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Statutes of Liberty: Like the FAFSA, But So Much Worse — The New Public Charge Requirement

This sponsored column is by James Montana, Esq. and Doran Shemin, Esq., practicing attorneys at Steelyard LLC, an immigration-focused law firm located in Arlington, Virginia. The legal information given here is general in nature. If you want legal advice, contact James for an appointment.

As of Monday, February 24, 2020, most green card applicants will need to clear an entirely new, extraordinarily complex hurdle: the Form I-944, Declaration of Self-Sufficiency.

Our goal, in this brief article, is to provide readers with an overview of what the Trump Administration is demanding of green card applicants going forward. We encourage our U.S. citizen readers to imagine doing this for themselves.

Tax Return Transcripts

Previously, green card applicants were required to provide tax documentation in a form familiar to most Americans — mostly commonly a copy of Form 1040, plus Form W-2. This will no longer suffice. Now, green card applicants must provide tax return transcripts, which are produced by the IRS. Tax return transcripts are, in theory, available online. In practice, obtaining a tax return transcript online can be quite difficult, and so many people will need to file paper applications and wait for the IRS to answer.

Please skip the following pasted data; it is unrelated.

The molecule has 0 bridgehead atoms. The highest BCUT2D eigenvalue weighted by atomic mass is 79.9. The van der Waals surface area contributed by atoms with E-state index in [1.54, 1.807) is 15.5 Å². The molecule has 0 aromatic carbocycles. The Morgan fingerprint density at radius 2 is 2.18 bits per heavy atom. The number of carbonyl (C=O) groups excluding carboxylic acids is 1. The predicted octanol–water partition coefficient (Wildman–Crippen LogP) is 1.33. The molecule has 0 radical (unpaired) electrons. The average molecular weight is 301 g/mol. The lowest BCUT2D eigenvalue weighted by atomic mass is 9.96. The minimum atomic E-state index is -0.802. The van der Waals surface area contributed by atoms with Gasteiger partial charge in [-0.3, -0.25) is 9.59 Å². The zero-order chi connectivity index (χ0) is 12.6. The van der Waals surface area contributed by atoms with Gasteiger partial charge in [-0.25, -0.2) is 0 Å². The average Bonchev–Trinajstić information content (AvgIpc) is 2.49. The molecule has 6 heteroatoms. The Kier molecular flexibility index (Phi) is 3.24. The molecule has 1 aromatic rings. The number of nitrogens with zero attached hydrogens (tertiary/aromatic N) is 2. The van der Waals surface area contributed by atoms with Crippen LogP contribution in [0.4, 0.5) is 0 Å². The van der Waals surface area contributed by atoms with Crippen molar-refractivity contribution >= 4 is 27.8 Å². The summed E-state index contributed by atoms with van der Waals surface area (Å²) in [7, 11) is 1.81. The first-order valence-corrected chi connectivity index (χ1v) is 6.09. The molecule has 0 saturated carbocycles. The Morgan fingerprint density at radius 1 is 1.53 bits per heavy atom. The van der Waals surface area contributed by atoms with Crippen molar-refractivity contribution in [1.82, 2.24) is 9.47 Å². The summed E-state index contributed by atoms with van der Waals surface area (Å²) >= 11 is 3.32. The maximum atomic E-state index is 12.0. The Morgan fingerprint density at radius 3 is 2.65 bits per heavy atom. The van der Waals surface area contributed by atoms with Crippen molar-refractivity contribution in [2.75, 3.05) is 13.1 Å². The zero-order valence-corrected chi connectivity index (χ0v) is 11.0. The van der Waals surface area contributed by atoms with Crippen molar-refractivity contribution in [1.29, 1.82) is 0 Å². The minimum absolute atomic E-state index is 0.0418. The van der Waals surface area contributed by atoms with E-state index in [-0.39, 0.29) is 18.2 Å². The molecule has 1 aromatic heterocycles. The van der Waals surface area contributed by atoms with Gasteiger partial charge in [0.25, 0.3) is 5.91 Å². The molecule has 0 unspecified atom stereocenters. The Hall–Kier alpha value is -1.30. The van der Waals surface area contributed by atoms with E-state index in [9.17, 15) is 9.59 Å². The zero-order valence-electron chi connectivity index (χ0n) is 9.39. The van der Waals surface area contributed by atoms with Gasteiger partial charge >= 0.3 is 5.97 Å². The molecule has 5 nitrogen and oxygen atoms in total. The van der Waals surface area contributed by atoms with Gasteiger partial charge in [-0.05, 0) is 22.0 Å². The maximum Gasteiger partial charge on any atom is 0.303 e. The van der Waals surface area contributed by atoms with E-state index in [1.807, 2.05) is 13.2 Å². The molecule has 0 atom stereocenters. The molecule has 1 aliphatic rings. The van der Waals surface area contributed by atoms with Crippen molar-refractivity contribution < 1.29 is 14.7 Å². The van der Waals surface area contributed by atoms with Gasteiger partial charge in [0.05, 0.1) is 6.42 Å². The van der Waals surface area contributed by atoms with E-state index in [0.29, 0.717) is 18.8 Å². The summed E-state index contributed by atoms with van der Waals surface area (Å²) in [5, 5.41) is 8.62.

If you’re applying for a green card, you’ll need a tax return transcript for yourself, plus a separate tax return transcript for each and every member of your household who filed a separate tax return.

Can’t figure out how to get tax return transcripts? Find an accountant, and get out your checkbook.

Household Assets and Resources

You’ll need to provide the net value of real estate — so, you had better dig up the deed and a recent appraisal by a licensed appraiser. Don’t have a recent appraisal? Get out your checkbook.

You’ll need to provide checking and savings account statements for the past twelve months. Yes, all of them. Enjoy your trip to the bank or, if you switched banks in the past year, to several banks.